Rachel recently posted: Review: Losing Hope
    • Definitely makes sense! I totally agree – fantasy and paranormal have more wiggle room in general because you’re not expecting realism. But contemps need to feel much more true to life (though I still don’t want it to be completely realistic because sometimes real life is too boring! LOL!).

  3. Interesting post. I do love fiction that is based on a true story, and am always eager to learn more about the reality behind the narrative. But I wouldn’t say that it appeals to me more than purely invented fiction (insofar as that is possible — writers always draw from their experience in one way or another). What I am finding more and more that I HATE is non-fiction that contains so much speculation and guesswork that the writer should really have just made it into a novel.

    Lory @ Emerald City Book Review recently posted: New Release Review: Echo
    • Interesting – I don’t think I’ve read any non-fiction that I could say that about. But, then again, I don’t read much non-fiction at all, so I guess that would explain why!

  4. A great post! It’s funny I stumbled on your post because I was having a similar discussion with my reading group. I love fiction, but find fiction based on true experience to be incredible as it just adds another layer to the final story. And, it gives me a new view of the author.

    • True – an unhappy ending that you know is real is just sort of depressing. Which is also why I really enjoy fiction based on true stories rather than actual non-fiction – the details you don’t like can be changed!

  5. This was a great post, and it really made me think!

    I’ve decided I’m not a big fan of fictional books inspired by a true story. Movies are fine, but if I’m reading a book, I more prefer it to be either non-fiction or fiction. I don’t mind reading non-fiction if it’s not too dry. I like fiction the best, though.

    I guess I just feel that if you’re going to write a story based on/inspired by true events, why not just write the true events as a non-fiction work? However, that does take away the author’s creative license.

    • Interesting perspective. I really like the fiction aspect because the author can make the story work in ways that it wouldn’t otherwise. But I can definitely see your point.

  6. It does make a book a lot more real and interesting when you know it was based on something real- a person, or an experience. It’s like seeing a movie that was based on real life. I tend to get more emotional because it’s not that only COULD happen, it DID happen. That changes things sometimes.

    ShootingStarsMag recently posted: A Look Back at Blog World (6)
    • Yes – this is actually the topic for my next week’s post (I ended up splitting it into two because otherwise it would have just been TOO long). I don’t like non-fiction either. I’m really not a fan of anything that reads like a memoir, and honestly, I like fiction because the author can take the liberty of “fixing” what really happened to make it work dramatically. So, fiction based on reality is great (for me), but pure reality … not so much. 🙂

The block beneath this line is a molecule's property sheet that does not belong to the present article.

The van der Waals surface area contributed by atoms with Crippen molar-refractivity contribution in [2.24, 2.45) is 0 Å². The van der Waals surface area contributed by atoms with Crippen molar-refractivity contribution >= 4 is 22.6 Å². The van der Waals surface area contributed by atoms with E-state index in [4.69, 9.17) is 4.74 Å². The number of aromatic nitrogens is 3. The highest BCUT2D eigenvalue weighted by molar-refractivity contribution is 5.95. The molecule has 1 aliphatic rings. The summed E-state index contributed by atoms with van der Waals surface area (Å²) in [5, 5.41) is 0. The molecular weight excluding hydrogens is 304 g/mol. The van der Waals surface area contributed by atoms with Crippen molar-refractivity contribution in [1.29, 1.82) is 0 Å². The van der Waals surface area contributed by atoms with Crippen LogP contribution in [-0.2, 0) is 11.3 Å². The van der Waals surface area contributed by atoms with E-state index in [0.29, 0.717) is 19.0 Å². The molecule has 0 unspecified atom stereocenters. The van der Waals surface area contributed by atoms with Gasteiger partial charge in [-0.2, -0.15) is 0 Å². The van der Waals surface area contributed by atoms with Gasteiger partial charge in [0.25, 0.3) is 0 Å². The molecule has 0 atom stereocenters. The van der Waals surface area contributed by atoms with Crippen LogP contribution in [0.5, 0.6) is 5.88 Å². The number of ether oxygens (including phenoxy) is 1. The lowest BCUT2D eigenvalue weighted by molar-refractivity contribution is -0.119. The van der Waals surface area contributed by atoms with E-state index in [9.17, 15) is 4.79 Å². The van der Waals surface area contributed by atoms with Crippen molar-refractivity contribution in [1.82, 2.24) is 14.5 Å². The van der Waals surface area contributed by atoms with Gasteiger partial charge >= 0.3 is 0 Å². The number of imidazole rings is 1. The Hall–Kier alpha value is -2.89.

• You actually make a good point. For some books (like All the Bright Places) I don’t know until after I’ve read the book that it was based on real experiences. In that case, I already loved the book, but knowing that it had come from the author’s own life made me think that much more deeply about it afterward.

  7. I think this is the reason that I like historical fiction so much. I love reading about things that really happened, but with a fictional twist to make things interesting. I am currently reading Leviathan by Scott Westerfield, which is based on World War I. I love how he, and other historical fiction writers, are able to put their own ideas into history.
    I have not read much nonfiction, but I made it a goal this year to try and start reading some biographies.

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  8. I think books based on true stories,people and events are beautiful.The fact that it was real makes the emotions more intense.I’ve always loved movies based on true stories-especially tragic ones.I haven’t read a book which is wholly based on a true story,but I’ve read some which are inspired by true events and people,and I’ve loved them all!

    Mishma @ Chasing Faerytales recently posted: My favourite contemporary heroines.
  9. I’m torn on this. I do like realistic stories, but I guess it depends on how realistic. TFiOS, All the Bright Places… those are reads that are too realistic for me and I don’t like how emotionally bogged down I get with those kinds of books. I don’t believe everything has to have a HEA, but I guess with ATBP, I wanted a more hopeful outcome for all involved. Otherwise, if a book is too far fetched and everything is too easy, I don’t typically like that either.

    Jessica@Lovin' Los Libros recently posted: Review: My Best Everything by Sarah Tomp
    • I can definitely see how some people responded to AtBP that way. Sometimes realty is a bit TOO depressing – I personally loved it, but it can be hard to swallow this type of book sometimes.